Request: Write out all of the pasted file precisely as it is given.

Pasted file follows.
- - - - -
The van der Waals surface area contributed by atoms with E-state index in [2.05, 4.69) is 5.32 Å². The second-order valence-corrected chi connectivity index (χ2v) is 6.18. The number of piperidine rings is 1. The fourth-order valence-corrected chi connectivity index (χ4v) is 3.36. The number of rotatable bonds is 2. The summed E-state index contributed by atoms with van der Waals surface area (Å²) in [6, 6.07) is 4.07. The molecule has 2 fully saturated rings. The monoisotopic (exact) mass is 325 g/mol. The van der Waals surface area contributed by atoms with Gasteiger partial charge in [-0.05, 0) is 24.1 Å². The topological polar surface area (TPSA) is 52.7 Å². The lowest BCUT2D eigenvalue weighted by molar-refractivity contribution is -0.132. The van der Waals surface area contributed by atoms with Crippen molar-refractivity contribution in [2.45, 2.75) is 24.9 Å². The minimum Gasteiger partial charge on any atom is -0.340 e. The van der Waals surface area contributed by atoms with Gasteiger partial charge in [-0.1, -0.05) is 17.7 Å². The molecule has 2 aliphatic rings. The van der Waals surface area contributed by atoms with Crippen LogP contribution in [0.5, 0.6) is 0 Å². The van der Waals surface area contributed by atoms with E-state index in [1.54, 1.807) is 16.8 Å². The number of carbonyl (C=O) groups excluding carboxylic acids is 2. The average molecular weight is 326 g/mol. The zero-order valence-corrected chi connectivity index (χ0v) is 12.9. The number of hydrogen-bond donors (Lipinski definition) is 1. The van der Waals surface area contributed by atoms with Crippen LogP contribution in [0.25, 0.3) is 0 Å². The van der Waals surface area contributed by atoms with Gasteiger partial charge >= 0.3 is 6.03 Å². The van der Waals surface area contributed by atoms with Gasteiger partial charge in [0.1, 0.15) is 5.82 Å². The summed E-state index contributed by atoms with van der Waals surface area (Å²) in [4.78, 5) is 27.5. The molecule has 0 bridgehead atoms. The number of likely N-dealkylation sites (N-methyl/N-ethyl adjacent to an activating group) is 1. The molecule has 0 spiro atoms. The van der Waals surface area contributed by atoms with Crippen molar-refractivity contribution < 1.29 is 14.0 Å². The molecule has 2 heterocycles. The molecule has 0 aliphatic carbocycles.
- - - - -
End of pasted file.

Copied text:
The van der Waals surface area contributed by atoms with E-state index in [2.05, 4.69) is 5.32 Å². The second-order valence-corrected chi connectivity index (χ2v) is 6.18. The number of piperidine rings is 1. The fourth-order valence-corrected chi connectivity index (χ4v) is 3.36. The number of rotatable bonds is 2. The summed E-state index contributed by atoms with van der Waals surface area (Å²) in [6, 6.07) is 4.07. The molecule has 2 fully saturated rings. The monoisotopic (exact) mass is 325 g/mol. The van der Waals surface area contributed by atoms with Gasteiger partial charge in [-0.05, 0) is 24.1 Å². The topological polar surface area (TPSA) is 52.7 Å². The lowest BCUT2D eigenvalue weighted by molar-refractivity contribution is -0.132. The van der Waals surface area contributed by atoms with Crippen molar-refractivity contribution in [2.45, 2.75) is 24.9 Å². The minimum Gasteiger partial charge on any atom is -0.340 e. The van der Waals surface area contributed by atoms with Gasteiger partial charge in [-0.1, -0.05) is 17.7 Å². The molecule has 2 aliphatic rings. The van der Waals surface area contributed by atoms with Crippen LogP contribution in [0.5, 0.6) is 0 Å². The van der Waals surface area contributed by atoms with E-state index in [1.54, 1.807) is 16.8 Å². The number of carbonyl (C=O) groups excluding carboxylic acids is 2. The average molecular weight is 326 g/mol. The zero-order valence-corrected chi connectivity index (χ0v) is 12.9. The number of hydrogen-bond donors (Lipinski definition) is 1. The van der Waals surface area contributed by atoms with Crippen LogP contribution in [0.25, 0.3) is 0 Å². The van der Waals surface area contributed by atoms with Gasteiger partial charge >= 0.3 is 6.03 Å². The van der Waals surface area contributed by atoms with Gasteiger partial charge in [0.1, 0.15) is 5.82 Å². The summed E-state index contributed by atoms with van der Waals surface area (Å²) in [4.78, 5) is 27.5. The molecule has 0 bridgehead atoms. The number of likely N-dealkylation sites (N-methyl/N-ethyl adjacent to an activating group) is 1. The molecule has 0 spiro atoms. The van der Waals surface area contributed by atoms with Crippen molar-refractivity contribution < 1.29 is 14.0 Å². The molecule has 2 heterocycles. The molecule has 0 aliphatic carbocycles.